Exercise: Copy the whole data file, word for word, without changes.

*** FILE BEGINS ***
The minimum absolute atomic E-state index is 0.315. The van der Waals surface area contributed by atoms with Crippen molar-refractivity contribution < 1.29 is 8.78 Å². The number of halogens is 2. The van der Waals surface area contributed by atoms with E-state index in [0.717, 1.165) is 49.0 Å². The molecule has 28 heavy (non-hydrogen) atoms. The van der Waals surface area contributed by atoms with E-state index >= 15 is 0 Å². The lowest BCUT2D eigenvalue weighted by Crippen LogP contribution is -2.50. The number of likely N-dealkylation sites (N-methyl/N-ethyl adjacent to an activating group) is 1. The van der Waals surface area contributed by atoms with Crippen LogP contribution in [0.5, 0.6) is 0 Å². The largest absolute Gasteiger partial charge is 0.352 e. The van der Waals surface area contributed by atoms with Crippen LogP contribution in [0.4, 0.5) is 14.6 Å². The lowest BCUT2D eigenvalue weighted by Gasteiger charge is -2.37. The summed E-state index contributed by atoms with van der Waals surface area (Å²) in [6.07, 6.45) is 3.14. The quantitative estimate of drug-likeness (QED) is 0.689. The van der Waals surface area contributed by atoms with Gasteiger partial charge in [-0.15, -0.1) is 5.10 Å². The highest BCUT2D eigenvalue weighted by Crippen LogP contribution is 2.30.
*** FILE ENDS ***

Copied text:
The minimum absolute atomic E-state index is 0.315. The van der Waals surface area contributed by atoms with Crippen molar-refractivity contribution < 1.29 is 8.78 Å². The number of halogens is 2. The van der Waals surface area contributed by atoms with E-state index in [0.717, 1.165) is 49.0 Å². The molecule has 28 heavy (non-hydrogen) atoms. The van der Waals surface area contributed by atoms with E-state index >= 15 is 0 Å². The lowest BCUT2D eigenvalue weighted by Crippen LogP contribution is -2.50. The number of likely N-dealkylation sites (N-methyl/N-ethyl adjacent to an activating group) is 1. The van der Waals surface area contributed by atoms with Crippen LogP contribution in [0.5, 0.6) is 0 Å². The largest absolute Gasteiger partial charge is 0.352 e. The van der Waals surface area contributed by atoms with Crippen LogP contribution in [0.4, 0.5) is 14.6 Å². The lowest BCUT2D eigenvalue weighted by Gasteiger charge is -2.37. The summed E-state index contributed by atoms with van der Waals surface area (Å²) in [6.07, 6.45) is 3.14. The quantitative estimate of drug-likeness (QED) is 0.689. The van der Waals surface area contributed by atoms with Gasteiger partial charge in [-0.15, -0.1) is 5.10 Å². The highest BCUT2D eigenvalue weighted by Crippen LogP contribution is 2.30.